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on Sep 14, 2018 in Aviation

Reno Advice … Pit Pass!

“What’s the best way to shoot the Reno Air Races?” I’ve seen this email a few times this past week and my advice is simple, get a Pit Pass! The Pit Pass which costs a few dollars more gets you in close to the action, both in the pits and on the flight line. You want to get in close for so many reasons, all are obvious. But here’s the caveat to the Pit Pass, arrive before the sun and stay until it’s gone! Credentialed photographers at the races (they’ll be wearing the vests) often stage morning and evening shoots. While you won’t be able to go past the barrier, with a lens like the 70-200 or 80-400, you can get that same shots as these. I selected these two photos because I had my feet up against the barrier when I took these photos. Rare Bear was at first light, the Mustang at last light. So my Reno Advice is simple, get close and chase the light! Note:...

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on Sep 12, 2018 in Aviation

Practice … It was Needed!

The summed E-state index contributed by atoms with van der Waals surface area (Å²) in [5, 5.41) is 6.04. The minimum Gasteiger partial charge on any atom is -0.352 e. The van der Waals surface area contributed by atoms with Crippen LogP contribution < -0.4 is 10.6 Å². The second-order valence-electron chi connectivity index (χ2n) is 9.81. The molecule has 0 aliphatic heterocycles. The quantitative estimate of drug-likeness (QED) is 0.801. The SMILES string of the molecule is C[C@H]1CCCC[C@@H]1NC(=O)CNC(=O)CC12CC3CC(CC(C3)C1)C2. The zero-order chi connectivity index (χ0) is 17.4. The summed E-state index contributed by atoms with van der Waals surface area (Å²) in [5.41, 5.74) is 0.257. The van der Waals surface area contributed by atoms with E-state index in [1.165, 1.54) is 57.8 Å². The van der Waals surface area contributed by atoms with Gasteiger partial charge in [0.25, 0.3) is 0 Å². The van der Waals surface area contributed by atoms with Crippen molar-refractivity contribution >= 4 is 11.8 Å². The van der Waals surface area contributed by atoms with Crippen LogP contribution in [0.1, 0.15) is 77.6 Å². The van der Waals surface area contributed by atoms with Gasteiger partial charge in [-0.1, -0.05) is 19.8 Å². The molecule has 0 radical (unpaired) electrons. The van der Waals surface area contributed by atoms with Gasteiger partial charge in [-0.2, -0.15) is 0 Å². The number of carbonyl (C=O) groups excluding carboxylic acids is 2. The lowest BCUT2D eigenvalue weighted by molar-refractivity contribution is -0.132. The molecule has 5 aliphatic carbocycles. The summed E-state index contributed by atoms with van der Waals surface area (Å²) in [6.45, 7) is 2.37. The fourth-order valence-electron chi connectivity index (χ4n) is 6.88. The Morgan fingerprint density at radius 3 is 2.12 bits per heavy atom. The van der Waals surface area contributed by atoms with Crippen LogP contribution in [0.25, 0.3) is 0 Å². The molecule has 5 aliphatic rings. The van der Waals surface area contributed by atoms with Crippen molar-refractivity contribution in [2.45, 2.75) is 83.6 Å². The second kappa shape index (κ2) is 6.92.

We had a KILLER weekend at the WAAAM fly-in at Hood River, OR this past weekend! Along with catching up with old friends, both people and aircraft, we got in some great shooting. The most essentail shooting was the time on the runway photographing launch and recovery. At Airfield 4S2, you can stand right next to strip and shoot all day. We did just that Saturday afternoon and Sunday morning. I started with the D5 and 180-400VR, D5 AF set to Auto Area AutoFocus, Shutter Priority 1/50 and the VR on the 180-400VR turned off. Then, using proper hand-holding and panning technique, shot and shot and shot and shot. It had been a little less than a month since my last outing out with this gear photographing aircraft and even in that time, I felt rusty at first. But by Sunday morning when I photographed the Lockheed 12 taking off, I was shooting at 1/50 and nailing the focus with ease. The most interesting thing was Brent (who shot...